Apres ski is served daily from 3:00 p.m. and features food boards with items such as Smoked La Belle Foie Gras Torchon with Mission Fig Compote, Calvados Braised Apples, Pickled Vegetables, Craft Mustards, French Sourdough and Pain d’Epice; and House Smoked Salmon with Dill Fromage Blanc, Mini Bagels, Caper Berries, Grain Mustard, Pickled Onion, Hot House Cucumbers and Winter Greens. For an additional charge, guests could order add-ons like Iranian Pearl Osetra Caviar with Butter, Eggs, Creme Fraiche, Lemon Wedges, Russian Blinis and Toast Points; and Market Shellfish Tower with Maine Lobster, Jumbo Shrimp, Oysters, Scallop Ceviche and PeekyToe Crab.

St. Regis Yurt Village dinners begin at 6:00 p.m. and might include an Amuse Bouche of Morel Tartlet with Brie and Raspberry Tartare; First Course of Smoked Utah Trout Chowder served with Potato Gallate; Second Course of Smoked Beet Salad served with Herb Crusted Goat Cheese, Aged Balsamic, Watercress and Pickled Shallots; Main Course include Forty-Eight Hour Short Ribs served with Potato Gratin, Smoked Hon Shimeji Mushrooms, Carrot Puree and Roasted Garlic Jam; or King Salmon Osso Bucco, served with Potato and Leek Brandade and Beurre Rouge; and Dessert of Chocolate Almond Tart, Coconut Cream, Candied Pistachios and Dark Chocolate Curls. I have to admit, that is a mighty impressive menu!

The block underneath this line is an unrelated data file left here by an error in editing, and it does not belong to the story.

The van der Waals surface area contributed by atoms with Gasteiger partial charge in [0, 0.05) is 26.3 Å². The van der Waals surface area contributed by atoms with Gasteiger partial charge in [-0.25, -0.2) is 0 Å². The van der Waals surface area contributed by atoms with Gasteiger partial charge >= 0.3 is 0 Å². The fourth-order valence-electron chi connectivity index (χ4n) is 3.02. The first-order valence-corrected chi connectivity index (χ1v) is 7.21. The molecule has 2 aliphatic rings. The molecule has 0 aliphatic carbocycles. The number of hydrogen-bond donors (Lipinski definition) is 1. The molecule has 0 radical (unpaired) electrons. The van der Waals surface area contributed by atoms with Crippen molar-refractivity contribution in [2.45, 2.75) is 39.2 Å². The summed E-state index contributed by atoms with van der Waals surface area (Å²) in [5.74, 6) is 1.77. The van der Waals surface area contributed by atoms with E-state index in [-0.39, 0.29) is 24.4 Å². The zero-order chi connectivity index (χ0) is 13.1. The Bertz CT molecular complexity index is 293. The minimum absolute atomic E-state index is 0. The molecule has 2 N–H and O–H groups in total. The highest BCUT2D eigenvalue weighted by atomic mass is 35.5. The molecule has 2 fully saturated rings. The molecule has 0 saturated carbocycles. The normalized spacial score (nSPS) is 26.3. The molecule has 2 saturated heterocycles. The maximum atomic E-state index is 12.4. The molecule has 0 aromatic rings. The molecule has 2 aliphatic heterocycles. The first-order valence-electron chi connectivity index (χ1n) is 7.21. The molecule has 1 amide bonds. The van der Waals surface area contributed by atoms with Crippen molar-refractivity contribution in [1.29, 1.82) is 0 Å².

The price breakdown for St. Regis yurt rentals and meals are as follows: There’s a rental fee of $250 per yurt (sort of like renting a cabana at the beach or pool) each for lunch, apres ski or dinner. I was told that some guests rent the yurts for apres ski and pay for a dinner rental as well, which allows them the use of the private yurt for the late afternoon and evening. Heck for that matter one could splurge and take over a yurt for lunch, apres and dinner! Food and beverage minimums per yurt are $600 for lunch; $700 for apres ski; and $1250 for dinner. The price of Dinner is $175 per person, with optional Tier One and Tier Two wine pairings for an additional $75 or $150 per person, respectively. While that might sound pricey, keep in mind that we’re talking about a table for eight hungry guests in a safe, private, self-contained, opulent dining environment. Sign me up!